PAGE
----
More Kiwi businesses are exploring ways to shake up the five-day work week in the hopes of improving productivity.
Waikato engineering consultancy firm BCD Group is trialling a four-day week with its staff, while Vodafone announced this week that it will give workers an early finish on Fridays for the summer months.
The results of the trial have been overwhelmingly positive for BCD Group workers.
"[They can] recharge their batteries, go away and have that day off, come back and really focus in on what they need to get through on any given day," BCD Group managing director Blair Currie told Newshub.
The move follows the success of trusts and investment advisory firm Perpetual Guardian, which was the first company to make four-day weeks permanent after staff productivity soared during an eight-week trial.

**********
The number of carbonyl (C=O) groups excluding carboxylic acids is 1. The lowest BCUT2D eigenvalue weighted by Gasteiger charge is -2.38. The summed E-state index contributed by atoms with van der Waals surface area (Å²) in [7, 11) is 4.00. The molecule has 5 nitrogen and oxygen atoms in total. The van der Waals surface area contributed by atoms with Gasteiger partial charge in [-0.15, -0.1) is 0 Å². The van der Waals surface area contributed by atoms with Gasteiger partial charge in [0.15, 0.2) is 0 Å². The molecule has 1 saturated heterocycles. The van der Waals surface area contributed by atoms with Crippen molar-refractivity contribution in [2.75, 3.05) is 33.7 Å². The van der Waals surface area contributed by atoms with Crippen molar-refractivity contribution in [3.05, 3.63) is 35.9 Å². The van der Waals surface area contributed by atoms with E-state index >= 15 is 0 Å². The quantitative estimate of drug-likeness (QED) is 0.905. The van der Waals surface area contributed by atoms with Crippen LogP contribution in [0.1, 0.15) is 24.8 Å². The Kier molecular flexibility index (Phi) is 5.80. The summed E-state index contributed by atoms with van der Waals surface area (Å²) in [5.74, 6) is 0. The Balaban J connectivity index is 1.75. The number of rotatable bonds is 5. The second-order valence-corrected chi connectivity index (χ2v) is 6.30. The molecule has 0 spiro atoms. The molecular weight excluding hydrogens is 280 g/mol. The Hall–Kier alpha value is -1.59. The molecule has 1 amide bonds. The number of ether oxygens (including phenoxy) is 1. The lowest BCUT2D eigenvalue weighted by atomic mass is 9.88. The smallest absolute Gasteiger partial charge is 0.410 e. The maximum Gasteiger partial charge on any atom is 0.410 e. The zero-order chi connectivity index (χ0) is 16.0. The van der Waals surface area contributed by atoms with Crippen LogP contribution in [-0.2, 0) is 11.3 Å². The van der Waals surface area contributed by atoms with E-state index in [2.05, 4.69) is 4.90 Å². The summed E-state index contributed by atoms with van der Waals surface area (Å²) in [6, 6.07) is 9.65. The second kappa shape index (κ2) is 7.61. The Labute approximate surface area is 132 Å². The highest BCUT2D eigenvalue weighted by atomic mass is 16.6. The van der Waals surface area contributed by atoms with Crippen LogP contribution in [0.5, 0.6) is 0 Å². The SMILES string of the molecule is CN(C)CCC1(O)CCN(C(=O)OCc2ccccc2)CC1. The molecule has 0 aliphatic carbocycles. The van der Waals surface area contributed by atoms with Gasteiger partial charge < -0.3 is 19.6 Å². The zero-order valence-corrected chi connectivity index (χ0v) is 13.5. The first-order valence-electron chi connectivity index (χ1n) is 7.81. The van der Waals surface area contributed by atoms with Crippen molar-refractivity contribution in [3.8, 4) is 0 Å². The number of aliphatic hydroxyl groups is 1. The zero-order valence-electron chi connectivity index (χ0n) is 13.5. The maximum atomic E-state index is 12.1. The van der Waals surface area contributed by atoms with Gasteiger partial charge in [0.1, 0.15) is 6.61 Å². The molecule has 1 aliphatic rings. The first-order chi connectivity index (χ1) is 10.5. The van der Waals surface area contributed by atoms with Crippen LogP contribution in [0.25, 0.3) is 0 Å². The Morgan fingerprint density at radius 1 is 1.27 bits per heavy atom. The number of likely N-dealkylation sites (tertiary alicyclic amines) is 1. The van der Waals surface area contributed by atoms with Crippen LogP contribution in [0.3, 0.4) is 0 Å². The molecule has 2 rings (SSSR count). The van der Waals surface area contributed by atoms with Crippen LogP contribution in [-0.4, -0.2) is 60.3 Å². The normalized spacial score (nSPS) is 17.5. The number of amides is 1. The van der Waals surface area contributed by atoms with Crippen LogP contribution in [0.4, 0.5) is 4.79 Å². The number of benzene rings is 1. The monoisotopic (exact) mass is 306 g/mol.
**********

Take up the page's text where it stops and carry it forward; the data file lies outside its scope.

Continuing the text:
Now, Vodafone is making changes too.
"We've introduced summer hours, which allows all of our people to go home early on a Friday at 2pm through till the end of February, in order to do the things that are important to them," Vodafone's acting human resources director Katie Williams says.
AUT human resource management Professor, Jarrod Haar, has been closely following four-day work trials. He says Vodafone's announcement could inspire other workplaces to explore the option.
Companies overseas are switching up traditional work hours too.
Last year, Microsoft trialled a four-day work week in its Japan offices and found productivity grew by almost 40 percent.
In the US, fast-food chain Shake Shack has introduced a shorter working week at a third of its restaurants to help attract and retain staff.
Haar hopes flexibility around how we work will eventually translate to all professions.
"Maybe it will become the norm and then we'll seriously look at how it could be different in the media, in nursing, in medical [professions] and hospitality," he says.
For managers at Vodafone, they'll be waiting to see if a few extra hours of sunshine for staff on Fridays makes for more productive workers come Monday morning.